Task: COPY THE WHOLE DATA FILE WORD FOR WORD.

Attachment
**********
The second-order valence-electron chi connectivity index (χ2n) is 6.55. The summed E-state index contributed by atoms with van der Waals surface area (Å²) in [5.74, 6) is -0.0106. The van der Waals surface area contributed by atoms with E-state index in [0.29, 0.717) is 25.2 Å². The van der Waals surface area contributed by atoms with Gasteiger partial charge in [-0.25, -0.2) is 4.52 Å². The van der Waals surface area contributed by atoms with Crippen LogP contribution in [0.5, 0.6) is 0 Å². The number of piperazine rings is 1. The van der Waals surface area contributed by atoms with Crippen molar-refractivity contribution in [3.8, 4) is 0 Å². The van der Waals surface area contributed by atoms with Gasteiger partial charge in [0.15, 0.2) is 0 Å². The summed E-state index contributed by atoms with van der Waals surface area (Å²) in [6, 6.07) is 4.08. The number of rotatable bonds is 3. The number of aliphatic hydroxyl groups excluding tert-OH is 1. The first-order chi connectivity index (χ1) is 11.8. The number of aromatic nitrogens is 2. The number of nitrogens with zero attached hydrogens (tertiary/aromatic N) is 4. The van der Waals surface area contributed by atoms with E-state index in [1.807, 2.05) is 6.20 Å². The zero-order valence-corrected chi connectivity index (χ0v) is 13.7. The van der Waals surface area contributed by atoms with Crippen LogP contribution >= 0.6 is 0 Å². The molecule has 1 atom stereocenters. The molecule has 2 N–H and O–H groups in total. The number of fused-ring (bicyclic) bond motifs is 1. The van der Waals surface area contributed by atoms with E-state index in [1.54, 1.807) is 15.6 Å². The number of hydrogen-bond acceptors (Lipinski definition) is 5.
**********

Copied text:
The second-order valence-electron chi connectivity index (χ2n) is 6.55. The summed E-state index contributed by atoms with van der Waals surface area (Å²) in [5.74, 6) is -0.0106. The van der Waals surface area contributed by atoms with E-state index in [0.29, 0.717) is 25.2 Å². The van der Waals surface area contributed by atoms with Gasteiger partial charge in [-0.25, -0.2) is 4.52 Å². The van der Waals surface area contributed by atoms with Crippen LogP contribution in [0.5, 0.6) is 0 Å². The number of piperazine rings is 1. The van der Waals surface area contributed by atoms with Crippen molar-refractivity contribution in [3.8, 4) is 0 Å². The van der Waals surface area contributed by atoms with Gasteiger partial charge in [0.15, 0.2) is 0 Å². The summed E-state index contributed by atoms with van der Waals surface area (Å²) in [6, 6.07) is 4.08. The number of rotatable bonds is 3. The number of aliphatic hydroxyl groups excluding tert-OH is 1. The first-order chi connectivity index (χ1) is 11.8. The number of aromatic nitrogens is 2. The number of nitrogens with zero attached hydrogens (tertiary/aromatic N) is 4. The van der Waals surface area contributed by atoms with E-state index in [1.807, 2.05) is 6.20 Å². The zero-order valence-corrected chi connectivity index (χ0v) is 13.7. The van der Waals surface area contributed by atoms with Crippen LogP contribution >= 0.6 is 0 Å². The molecule has 1 atom stereocenters. The molecule has 2 N–H and O–H groups in total. The number of fused-ring (bicyclic) bond motifs is 1. The van der Waals surface area contributed by atoms with E-state index in [1.54, 1.807) is 15.6 Å². The number of hydrogen-bond acceptors (Lipinski definition) is 5.